The Children of 'Russian' Immigrant Parents in Israel: Identity and Social Integration

Volume 16, 2011 : The Emerging Second Generation of Immigrant Israelis

English abstract

The Children of 'Russian' Immigrant Parents in Israel:
Identity and Social Integration

Larissa Remennick 
Department of Sociology & Anthropology 
Bar-Ilan University

Paulina Celnik 
Beit-Berl Academic College

The paper is based on a recently-completed study among Israeli school students born of 'Russian' immigrant parents of the 1990s wave, who comprise the emerging 2nd generation of Russian Israelis. Over 300 middle- and high-school students from six schools located across Israel completed structured questionnaires, participated in focus groups and in-depth interviews. The findings shed light on the identity dilemmas of 2nd generation 'Russians' and underscore the crucial role of their early school and peer experiences in the overall adjustment and integration in Israeli society. We conclude that local-born children of immigrants may still experience significant adversity, both at school and in social contacts, particularly if their families are single-parent and/or have limited personal resources for protecting their offspring from the 'pains of absorption'.

About the authors

Larissa Remennick

Larissa Remennick was born and educated in Moscow, Russia (Ph.D. from the Institute of Sociology, 1988) and immigrated to Israel in 1991. She joined the Bar-Ilan faculty in 1994 and is currently Professor in the Department of Sociology and Anthropology. She is also Director of the Sociological Institute for the Study of Jewish Communities at Bar-Ilan and Editor of Sociological Papers published by the Institute. Her research interests include (but are not limited to) immigration and acculturation experiences of post-Soviet Jewry in Israel and in the West. Her most recent book Russian Jews on Three Continents: Identity, Integration and Conflict was published in 2007 by Transaction Publishers. She has also edited a Special Issue of Israel Affairs (2011, V. 17 (1) titled Twenty Years Together: ‘The Great Aliyah’ and Russian Israelis in the Mirror of Social Research.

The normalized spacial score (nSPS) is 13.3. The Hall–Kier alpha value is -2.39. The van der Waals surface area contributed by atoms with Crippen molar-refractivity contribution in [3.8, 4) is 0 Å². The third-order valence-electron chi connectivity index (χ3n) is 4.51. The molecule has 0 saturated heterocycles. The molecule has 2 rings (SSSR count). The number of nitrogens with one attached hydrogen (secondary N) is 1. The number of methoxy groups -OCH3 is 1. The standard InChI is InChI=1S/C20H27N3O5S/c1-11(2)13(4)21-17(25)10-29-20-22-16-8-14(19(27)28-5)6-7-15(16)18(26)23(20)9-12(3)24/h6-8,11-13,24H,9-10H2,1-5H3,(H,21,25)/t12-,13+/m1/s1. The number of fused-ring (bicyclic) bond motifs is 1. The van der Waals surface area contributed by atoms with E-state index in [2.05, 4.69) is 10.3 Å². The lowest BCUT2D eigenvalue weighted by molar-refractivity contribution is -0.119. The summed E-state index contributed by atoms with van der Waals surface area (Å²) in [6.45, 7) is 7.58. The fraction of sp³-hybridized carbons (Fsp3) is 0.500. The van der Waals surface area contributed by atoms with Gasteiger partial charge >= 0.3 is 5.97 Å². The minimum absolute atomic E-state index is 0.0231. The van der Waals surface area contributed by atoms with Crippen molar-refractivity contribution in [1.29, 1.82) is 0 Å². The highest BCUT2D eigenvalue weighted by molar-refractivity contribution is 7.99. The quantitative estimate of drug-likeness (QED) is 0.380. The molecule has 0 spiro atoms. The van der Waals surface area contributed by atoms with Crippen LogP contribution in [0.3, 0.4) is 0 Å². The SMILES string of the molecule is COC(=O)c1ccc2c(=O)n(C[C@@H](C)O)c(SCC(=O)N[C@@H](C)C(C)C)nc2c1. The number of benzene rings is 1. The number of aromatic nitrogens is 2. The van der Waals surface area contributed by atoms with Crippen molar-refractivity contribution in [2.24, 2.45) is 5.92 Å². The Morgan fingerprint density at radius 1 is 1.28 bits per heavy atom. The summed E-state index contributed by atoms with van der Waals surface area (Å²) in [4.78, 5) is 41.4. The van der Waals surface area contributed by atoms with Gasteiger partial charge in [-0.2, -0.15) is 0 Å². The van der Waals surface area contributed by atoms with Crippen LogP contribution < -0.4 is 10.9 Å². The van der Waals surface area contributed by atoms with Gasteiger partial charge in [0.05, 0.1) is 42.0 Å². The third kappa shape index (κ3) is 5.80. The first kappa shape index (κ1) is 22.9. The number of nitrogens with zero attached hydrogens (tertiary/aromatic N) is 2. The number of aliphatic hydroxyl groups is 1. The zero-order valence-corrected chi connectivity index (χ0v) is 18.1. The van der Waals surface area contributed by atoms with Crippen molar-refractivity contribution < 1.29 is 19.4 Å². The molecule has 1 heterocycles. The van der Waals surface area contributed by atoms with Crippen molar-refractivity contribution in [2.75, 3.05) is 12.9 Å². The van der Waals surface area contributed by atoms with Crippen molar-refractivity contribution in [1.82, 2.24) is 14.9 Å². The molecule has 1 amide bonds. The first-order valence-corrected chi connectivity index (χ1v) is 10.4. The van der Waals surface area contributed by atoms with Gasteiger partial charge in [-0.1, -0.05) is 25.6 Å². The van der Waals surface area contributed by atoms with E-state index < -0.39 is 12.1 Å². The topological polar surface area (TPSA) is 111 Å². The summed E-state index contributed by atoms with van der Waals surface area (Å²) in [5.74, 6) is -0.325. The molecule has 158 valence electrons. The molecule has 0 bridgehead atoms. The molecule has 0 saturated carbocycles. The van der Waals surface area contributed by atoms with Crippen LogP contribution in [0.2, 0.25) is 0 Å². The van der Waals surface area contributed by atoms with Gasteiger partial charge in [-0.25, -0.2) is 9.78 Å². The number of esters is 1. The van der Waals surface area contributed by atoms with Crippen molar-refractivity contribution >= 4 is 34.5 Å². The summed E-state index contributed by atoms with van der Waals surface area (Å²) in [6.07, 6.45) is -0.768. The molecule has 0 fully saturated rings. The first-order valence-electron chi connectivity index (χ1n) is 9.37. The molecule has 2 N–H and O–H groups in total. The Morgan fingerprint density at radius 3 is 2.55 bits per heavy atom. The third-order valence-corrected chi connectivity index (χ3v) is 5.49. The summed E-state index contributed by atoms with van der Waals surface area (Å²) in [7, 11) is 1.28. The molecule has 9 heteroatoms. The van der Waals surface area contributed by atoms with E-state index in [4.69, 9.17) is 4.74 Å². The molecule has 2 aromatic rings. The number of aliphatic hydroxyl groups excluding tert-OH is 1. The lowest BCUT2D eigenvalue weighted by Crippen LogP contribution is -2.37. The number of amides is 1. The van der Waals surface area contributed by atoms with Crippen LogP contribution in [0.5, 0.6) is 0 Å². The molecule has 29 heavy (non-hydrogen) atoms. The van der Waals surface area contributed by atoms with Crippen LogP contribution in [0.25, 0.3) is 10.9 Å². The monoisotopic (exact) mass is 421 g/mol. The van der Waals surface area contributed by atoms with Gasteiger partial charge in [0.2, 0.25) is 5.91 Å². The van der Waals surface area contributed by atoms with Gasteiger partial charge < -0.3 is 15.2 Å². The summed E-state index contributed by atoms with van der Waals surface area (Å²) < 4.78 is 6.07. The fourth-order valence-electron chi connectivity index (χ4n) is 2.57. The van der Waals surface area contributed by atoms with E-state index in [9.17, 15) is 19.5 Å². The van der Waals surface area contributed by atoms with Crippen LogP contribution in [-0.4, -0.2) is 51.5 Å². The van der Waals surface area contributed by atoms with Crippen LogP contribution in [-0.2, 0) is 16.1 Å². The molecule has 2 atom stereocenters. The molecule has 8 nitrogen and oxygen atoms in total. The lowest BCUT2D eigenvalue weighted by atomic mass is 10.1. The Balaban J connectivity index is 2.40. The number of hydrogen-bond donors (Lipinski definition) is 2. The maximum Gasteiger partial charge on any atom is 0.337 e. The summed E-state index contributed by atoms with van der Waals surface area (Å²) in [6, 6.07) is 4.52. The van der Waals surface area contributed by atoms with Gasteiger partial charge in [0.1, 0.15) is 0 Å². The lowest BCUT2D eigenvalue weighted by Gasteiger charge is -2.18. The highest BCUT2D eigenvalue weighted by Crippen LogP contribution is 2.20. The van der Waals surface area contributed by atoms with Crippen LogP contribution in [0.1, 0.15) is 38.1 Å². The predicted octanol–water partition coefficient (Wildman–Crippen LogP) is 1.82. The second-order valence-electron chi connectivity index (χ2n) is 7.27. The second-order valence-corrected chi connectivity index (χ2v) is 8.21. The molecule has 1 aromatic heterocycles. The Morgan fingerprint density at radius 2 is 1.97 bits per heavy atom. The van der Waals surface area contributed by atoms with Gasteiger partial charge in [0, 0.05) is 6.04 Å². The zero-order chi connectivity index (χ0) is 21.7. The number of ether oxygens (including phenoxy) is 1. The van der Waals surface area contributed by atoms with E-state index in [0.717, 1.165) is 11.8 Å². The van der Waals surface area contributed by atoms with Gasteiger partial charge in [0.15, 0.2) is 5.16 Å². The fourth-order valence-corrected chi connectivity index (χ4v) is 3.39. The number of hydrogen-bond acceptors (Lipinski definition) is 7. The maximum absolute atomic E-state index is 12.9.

Paulina Celnik 

Paulina Celnik (M.A. in Literature and Sociology) was born in Poland and came to Israel as a child. Since 1989 she has been engaged in research and teaching on the various dilemmas of Russian-born immigrant youngsters. As a practitioner, she has trained and supervised students preparing themselves to work in the field of helping young immigrants at risk. Paulina helped create the "Russian" division of Kidum Noar and trained various Israeli professionals (teachers, social workers, psychologist, army and police officers) to deal in a more sensitive and effective way with young Russian immigrants. In 2000 Ms Celnic was granted the Fulbright scholarship to participate in H. Humphrey Program.

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Last Updated Date : 29/12/2014